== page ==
When working as an advertising copywriter, Ellen Kennedy would joke that her attention span as a writer was only 30 to 60 seconds.
“Later, when my attention span lengthened,” she says, “I began writing mysteries because I ran out of Agatha Christies to read.”
These days, she writes under the pen name E.E. Kennedy, and is the author of the Miss Prentice Cozy Mystery Series. The series follows high school English teacher Amelia Prentice, who trips over the corpse of a former student in the library and her formerly dull life in the Adirondacks is thrown into constant turmoil. “Incomplete Sentence” (Sheaf House) is the fourth and latest novel in the series; a fifth book is in the works.
Miss Prentice is not the only project on Kennedy’s shelf. Her mystery/romance novella “Texas Fires” is featured in the anthology “Road to Danger” (Family Friendly Fiction) and she is working on a Christmas piece. On Saturday mornings at 10, she can be heard performing in the Christian Car Guy Theater on the Truth Radio Network (1030AM). “If you tune in, you’ll hear me indulge my inner ham as I tackle the challenging role of Gracie Gas Tank,” she says.
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Kennedy and her husband live in Fuquay-Varina.
“The Adventures of Harry the Inside-Outside Cat” (Mindstir Media) is the story of a real cat that lives on the corner of a strip shopping center in Cary. Author Meg Segal, who also lives in Cary, met Harry a few years ago and it was love at first sight. “He began life as a feral cat, terrified of people, but now has become the star of this corner,” Segal says. “He both spends time inside the various businesses as well as outside with his many old and new friends.”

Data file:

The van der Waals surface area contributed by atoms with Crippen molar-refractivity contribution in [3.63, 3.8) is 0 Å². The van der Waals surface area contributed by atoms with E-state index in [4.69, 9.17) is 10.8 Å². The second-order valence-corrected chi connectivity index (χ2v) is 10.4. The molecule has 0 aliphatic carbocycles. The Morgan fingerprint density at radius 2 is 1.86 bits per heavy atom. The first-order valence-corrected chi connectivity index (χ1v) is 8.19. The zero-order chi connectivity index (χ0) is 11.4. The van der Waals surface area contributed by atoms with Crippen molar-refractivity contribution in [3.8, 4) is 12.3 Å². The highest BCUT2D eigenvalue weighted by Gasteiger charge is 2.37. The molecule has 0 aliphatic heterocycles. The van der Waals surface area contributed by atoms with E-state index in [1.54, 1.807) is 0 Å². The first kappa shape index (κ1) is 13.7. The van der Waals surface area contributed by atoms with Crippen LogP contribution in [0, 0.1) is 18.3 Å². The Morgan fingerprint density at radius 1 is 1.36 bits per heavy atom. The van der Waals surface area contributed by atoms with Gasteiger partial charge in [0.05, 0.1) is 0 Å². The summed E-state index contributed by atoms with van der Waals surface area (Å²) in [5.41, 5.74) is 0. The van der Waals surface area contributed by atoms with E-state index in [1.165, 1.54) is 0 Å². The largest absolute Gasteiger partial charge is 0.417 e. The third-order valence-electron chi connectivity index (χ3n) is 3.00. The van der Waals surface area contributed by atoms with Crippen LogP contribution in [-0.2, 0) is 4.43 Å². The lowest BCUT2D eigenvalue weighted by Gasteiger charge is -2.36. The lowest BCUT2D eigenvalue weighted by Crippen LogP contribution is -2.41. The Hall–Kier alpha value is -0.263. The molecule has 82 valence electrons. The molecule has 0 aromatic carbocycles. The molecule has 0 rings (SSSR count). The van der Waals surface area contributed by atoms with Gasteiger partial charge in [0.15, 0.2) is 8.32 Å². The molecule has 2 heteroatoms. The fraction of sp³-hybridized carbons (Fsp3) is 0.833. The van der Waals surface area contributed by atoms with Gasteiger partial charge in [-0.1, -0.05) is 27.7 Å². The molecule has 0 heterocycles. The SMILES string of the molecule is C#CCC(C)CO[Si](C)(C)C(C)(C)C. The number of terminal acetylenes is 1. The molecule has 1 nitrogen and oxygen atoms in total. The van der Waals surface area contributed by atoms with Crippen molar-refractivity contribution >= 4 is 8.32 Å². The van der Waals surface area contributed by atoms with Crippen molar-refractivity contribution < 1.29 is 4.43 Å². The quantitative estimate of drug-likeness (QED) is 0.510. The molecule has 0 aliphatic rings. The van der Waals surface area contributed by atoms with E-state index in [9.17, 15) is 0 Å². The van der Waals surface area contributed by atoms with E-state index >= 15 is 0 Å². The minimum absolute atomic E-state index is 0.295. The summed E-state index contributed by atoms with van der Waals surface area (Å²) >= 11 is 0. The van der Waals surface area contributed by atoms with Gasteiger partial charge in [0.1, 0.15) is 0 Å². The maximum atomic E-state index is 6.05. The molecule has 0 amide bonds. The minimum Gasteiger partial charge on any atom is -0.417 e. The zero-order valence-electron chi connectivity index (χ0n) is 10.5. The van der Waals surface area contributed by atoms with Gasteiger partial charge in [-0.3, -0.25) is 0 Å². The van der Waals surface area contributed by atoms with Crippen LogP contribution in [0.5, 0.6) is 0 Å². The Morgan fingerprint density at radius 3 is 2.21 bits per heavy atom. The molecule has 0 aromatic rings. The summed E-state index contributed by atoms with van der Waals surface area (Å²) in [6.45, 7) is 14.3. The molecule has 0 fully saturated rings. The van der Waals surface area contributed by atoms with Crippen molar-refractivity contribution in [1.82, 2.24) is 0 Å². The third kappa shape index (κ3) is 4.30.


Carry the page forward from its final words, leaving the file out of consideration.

In “The Adventures of Harry the Inside-Outside Cat,” Harry disappears from his corner for three weeks. Business owners and customers are relieved when he returns, but are left to wonder where he went and where he might go next.
To meet the real Harry, visit www.harrytheinsidecat.com.
Registration is open for the 2017 Squire Summer Writing Workshops to be held July 13-16 at Appalachian State University in Boone. Sponsored by N.C. Writers’ Network, the weekend event includes intensive workshops with accomplished instructors, plus group events and an opportunity for writers to share their work. Registration is limited to 42 attendees. To register, visit www.ncwriters.org
Robert Wallace of Durham is the winner of the 2017 Doris Betts Fiction Prize for his story “The Science of Air.” The award includes $250 from the N.C. Writers’ Network and publication in the “North Carolina Literary Review” 2018 issue.
Triangle-area authors: Send details about your new book to firstname.lastname@example.org. As space permits, we will mention self-published books by local authors that are for sale on commercial sites.